As photographer Valerie Jardin once told me, some of the many visual elements to look for as you wander the streets of Paris are shadows and/or deep contrasts that indirectly tell a story. For example, a simple set of stairs leading you down from the roof of the Pantheon to birds landing on the sidewalk. These add another dimension to your visual field or enhance the message a building or person is trying to share with you. Less fleeting than people, light does still move and the shadows follow that light shift, so capturing them at the right moment is a challenge.
In the most recent of my “Paris Vignettes” series of photo essays, I focus on this theme of contrasts. Arches within ancient buildings and churches provide a natural framing and when you add someone as in the photos titled “Saint Eustache et moi” or “Au revoir Pantheon,” you can feel the individual’s interaction with his/her surroundings.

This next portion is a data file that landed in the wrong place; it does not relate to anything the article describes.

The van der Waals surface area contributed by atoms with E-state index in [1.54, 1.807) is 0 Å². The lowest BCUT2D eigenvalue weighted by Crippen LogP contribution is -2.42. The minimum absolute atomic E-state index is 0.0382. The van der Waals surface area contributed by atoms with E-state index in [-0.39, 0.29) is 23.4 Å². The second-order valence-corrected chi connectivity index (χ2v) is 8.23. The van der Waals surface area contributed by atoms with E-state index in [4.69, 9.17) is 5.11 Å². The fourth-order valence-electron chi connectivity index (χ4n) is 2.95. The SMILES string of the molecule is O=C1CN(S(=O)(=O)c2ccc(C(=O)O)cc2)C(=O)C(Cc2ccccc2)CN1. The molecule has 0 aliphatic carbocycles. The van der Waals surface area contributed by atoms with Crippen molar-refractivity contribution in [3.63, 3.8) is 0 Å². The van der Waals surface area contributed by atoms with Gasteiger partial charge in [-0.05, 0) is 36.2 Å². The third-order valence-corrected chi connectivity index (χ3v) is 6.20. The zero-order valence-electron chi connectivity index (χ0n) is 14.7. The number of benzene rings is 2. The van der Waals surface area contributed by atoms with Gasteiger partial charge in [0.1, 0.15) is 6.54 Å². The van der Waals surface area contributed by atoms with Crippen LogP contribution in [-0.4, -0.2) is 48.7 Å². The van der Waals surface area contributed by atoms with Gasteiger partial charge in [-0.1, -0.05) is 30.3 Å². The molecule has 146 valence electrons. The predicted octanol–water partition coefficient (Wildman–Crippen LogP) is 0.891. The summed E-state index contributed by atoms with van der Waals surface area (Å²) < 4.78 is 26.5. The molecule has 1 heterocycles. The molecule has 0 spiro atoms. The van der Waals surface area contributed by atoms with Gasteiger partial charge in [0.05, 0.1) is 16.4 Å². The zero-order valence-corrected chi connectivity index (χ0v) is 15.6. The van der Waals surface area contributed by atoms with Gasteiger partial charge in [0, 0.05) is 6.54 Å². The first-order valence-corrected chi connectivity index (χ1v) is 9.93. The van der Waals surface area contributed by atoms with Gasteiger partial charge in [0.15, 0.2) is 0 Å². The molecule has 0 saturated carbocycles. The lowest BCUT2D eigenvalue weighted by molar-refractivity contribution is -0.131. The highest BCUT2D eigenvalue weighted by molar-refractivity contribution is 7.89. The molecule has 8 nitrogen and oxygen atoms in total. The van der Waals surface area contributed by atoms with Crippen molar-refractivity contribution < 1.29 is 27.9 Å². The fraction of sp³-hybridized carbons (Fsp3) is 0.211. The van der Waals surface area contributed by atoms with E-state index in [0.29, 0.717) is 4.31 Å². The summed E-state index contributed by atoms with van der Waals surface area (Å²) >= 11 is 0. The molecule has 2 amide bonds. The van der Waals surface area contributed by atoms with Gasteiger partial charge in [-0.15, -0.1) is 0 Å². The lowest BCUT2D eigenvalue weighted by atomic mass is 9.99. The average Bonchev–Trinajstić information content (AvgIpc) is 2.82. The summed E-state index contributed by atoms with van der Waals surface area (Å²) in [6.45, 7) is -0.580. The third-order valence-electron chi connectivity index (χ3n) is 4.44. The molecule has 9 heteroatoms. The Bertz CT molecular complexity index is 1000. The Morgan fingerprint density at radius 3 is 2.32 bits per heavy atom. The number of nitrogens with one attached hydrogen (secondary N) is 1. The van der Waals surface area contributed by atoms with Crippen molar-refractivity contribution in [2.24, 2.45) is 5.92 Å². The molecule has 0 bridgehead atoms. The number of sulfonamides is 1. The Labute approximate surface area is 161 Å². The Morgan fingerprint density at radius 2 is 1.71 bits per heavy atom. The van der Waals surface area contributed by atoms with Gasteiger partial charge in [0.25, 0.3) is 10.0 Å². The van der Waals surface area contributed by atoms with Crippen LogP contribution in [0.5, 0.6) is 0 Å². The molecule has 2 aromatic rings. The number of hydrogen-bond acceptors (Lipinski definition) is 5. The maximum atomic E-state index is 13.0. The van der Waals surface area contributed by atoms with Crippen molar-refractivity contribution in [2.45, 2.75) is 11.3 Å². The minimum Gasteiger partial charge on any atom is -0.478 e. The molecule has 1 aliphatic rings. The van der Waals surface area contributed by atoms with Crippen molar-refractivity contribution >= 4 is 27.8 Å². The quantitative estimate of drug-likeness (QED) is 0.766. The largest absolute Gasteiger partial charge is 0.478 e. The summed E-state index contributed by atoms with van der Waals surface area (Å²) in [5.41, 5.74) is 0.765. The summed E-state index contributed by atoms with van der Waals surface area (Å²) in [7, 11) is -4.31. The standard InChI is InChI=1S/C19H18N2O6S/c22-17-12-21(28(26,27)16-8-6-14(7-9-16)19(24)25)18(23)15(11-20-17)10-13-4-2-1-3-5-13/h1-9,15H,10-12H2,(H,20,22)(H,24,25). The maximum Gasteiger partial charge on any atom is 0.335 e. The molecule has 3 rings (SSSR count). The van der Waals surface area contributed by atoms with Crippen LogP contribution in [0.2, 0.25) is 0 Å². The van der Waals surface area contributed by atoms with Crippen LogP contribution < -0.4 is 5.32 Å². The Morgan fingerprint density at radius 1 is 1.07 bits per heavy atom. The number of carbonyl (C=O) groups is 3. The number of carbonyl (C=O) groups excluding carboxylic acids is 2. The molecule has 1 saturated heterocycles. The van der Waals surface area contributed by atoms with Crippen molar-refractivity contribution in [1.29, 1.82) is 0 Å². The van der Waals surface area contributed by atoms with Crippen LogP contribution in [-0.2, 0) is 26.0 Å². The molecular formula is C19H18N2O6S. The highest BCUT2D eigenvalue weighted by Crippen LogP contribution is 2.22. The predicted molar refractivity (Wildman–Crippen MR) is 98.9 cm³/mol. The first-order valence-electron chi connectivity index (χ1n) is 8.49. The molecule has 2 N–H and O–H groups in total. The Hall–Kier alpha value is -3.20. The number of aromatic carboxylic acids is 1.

One evening as I wandered the city, I stumbled upon a striking scene enhanced with light and shadows: a musician on Pont des Arts who was deeply reflecting on his day in “Dernière note”.
Look down! One should pause once in awhile to appreciate the beauty of stairways (“Les marches”) and stairs (“Escalier vers la tombe”) which have been walked on countless times over the centuries. Though less artful and more humorous, the contrast in “Entre guillemets” emphasizes there is little “sexy” to be found there. My favorite of this set (“la retour à minuit”) occurred as I walked home to our apartment and the shadows from the lights nicely extended the silhouette of the two people on their walk along rue du Parc Royal.
I’m looking forward to your comments and your favorites! And if you want to see more of my photographic vignettes of Paris, go here.
Lead photo credit : Escalier vers la tombe © William OSuch